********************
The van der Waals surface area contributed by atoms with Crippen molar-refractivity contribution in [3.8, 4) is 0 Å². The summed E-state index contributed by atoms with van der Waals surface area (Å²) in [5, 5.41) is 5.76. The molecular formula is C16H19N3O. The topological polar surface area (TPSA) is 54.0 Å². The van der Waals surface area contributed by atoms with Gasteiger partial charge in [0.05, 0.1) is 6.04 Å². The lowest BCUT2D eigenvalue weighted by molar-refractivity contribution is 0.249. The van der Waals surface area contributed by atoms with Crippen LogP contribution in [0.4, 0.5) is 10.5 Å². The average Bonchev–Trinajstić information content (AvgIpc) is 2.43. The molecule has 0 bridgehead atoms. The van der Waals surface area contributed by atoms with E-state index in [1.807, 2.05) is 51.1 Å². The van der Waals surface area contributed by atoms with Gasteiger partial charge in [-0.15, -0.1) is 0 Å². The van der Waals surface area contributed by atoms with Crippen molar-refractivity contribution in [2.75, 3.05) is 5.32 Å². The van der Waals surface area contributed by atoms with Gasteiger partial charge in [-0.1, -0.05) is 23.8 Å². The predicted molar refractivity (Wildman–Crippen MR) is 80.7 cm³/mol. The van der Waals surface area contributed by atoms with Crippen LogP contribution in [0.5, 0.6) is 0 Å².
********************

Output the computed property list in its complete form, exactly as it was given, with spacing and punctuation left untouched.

The van der Waals surface area contributed by atoms with Crippen molar-refractivity contribution in [3.8, 4) is 0 Å². The summed E-state index contributed by atoms with van der Waals surface area (Å²) in [5, 5.41) is 5.76. The molecular formula is C16H19N3O. The topological polar surface area (TPSA) is 54.0 Å². The van der Waals surface area contributed by atoms with Gasteiger partial charge in [0.05, 0.1) is 6.04 Å². The lowest BCUT2D eigenvalue weighted by molar-refractivity contribution is 0.249. The van der Waals surface area contributed by atoms with Crippen LogP contribution in [0.4, 0.5) is 10.5 Å². The average Bonchev–Trinajstić information content (AvgIpc) is 2.43. The molecule has 0 bridgehead atoms. The van der Waals surface area contributed by atoms with E-state index in [1.807, 2.05) is 51.1 Å². The van der Waals surface area contributed by atoms with Gasteiger partial charge in [-0.15, -0.1) is 0 Å². The van der Waals surface area contributed by atoms with Crippen molar-refractivity contribution in [2.75, 3.05) is 5.32 Å². The van der Waals surface area contributed by atoms with Gasteiger partial charge in [-0.1, -0.05) is 23.8 Å². The predicted molar refractivity (Wildman–Crippen MR) is 80.7 cm³/mol. The van der Waals surface area contributed by atoms with Crippen LogP contribution in [0.5, 0.6) is 0 Å².